Actually, the fundamental problem with consumer activism around child labor is that very few of the world’s child laborers work in the export sector, and even fewer are part of the value chain for branded products. The sad truth is that first world consumers who obsess about what to buy are mainly assuaging their own conscience and not doing a whole lot for the downtrodden. Whether such activism has more costs than benefits is dubious, however, despite the authors’ assumption-laden modeling exercise.
But let’s take as our starting point the observation that child labor is much more widespread and more harmful in poor countries than rich ones. Surely anyone concerned about the problem would be thinking about ways to reduce the burden of poverty. Unfortunately, global poverty is exploding in the wake of the current economic crisis, and this will make the problem of child labor—and child hunger, and child disease, and child death—far more severe.
This crisis has many causes, but none has been more fundamental than the unsustainable imbalances engendered by the very trading system we are instructed not to mess with. It turned out that flooding western markets with goods produced by extremely cheap labor depended on western consumers piling up a mountain of debt. These imbalances have now collapsed, and they will not be rebuilt. If we are to put globalization on a sustainable footing, we will most definitely have to mess with trade, so that it can grow on the basis of a more equitable pattern of demand.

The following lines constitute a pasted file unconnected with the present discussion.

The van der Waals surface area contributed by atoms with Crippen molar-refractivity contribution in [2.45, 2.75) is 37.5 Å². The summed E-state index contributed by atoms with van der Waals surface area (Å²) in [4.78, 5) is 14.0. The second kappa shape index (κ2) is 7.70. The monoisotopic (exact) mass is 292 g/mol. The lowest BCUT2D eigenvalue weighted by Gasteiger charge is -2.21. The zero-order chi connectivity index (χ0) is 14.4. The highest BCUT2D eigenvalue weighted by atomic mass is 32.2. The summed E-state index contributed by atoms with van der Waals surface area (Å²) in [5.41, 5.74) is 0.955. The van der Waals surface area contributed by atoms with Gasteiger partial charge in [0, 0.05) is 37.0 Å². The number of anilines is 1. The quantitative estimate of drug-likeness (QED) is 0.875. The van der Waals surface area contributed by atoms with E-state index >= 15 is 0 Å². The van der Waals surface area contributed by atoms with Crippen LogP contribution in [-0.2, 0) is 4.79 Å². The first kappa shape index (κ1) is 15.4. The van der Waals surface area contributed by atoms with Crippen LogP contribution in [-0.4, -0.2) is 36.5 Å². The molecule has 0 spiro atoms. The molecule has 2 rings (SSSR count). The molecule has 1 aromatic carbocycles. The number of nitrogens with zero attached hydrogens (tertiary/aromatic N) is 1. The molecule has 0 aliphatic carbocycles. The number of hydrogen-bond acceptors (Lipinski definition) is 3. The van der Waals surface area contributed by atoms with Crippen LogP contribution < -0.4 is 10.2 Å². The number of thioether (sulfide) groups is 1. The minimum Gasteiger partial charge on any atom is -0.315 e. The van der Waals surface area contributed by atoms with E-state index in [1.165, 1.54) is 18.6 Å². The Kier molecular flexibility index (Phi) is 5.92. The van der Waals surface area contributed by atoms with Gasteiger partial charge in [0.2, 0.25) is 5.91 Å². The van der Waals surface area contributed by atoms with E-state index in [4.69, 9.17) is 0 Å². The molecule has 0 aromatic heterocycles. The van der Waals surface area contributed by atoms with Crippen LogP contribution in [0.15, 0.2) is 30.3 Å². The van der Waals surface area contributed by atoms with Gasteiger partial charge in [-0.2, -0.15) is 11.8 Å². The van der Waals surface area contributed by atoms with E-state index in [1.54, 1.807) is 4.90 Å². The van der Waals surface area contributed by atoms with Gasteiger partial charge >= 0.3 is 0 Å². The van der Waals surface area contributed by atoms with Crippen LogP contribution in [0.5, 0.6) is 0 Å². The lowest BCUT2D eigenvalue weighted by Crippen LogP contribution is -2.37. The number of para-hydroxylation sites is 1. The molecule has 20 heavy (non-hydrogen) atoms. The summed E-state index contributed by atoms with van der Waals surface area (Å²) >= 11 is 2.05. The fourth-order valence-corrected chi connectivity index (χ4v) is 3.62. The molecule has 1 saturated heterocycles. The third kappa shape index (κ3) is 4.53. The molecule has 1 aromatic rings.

One other item jumped out at me. The core argument of Doepke/Zilibotti turns out to be this:
In our analysis, we find that international interventions weaken domestic support for child-labour restrictions because they reduce competition between children and unskilled adult workers in the labour market. Unskilled workers then have less incentive to push for child-labour regulation.
When effective, trade sanctions or consumer boycotts move child workers from formal employment in the export sector to informal production, often in family-based agriculture. In the export sector, particularly in factories, children and adults perform similar tasks and therefore compete directly for jobs. In the informal sector, children and adults usually have different work responsibilities.
As it happens, I have actually conducted research into the potential competitive effects of child labor on adult markets. As far as I know, no one else has investigated this empirically. It turns out that children do not always offer higher profits to employers, but they often do, and this situation is not confined to production for export. Let’s not let a little evidence get in the way of their nice, neat theorems, however.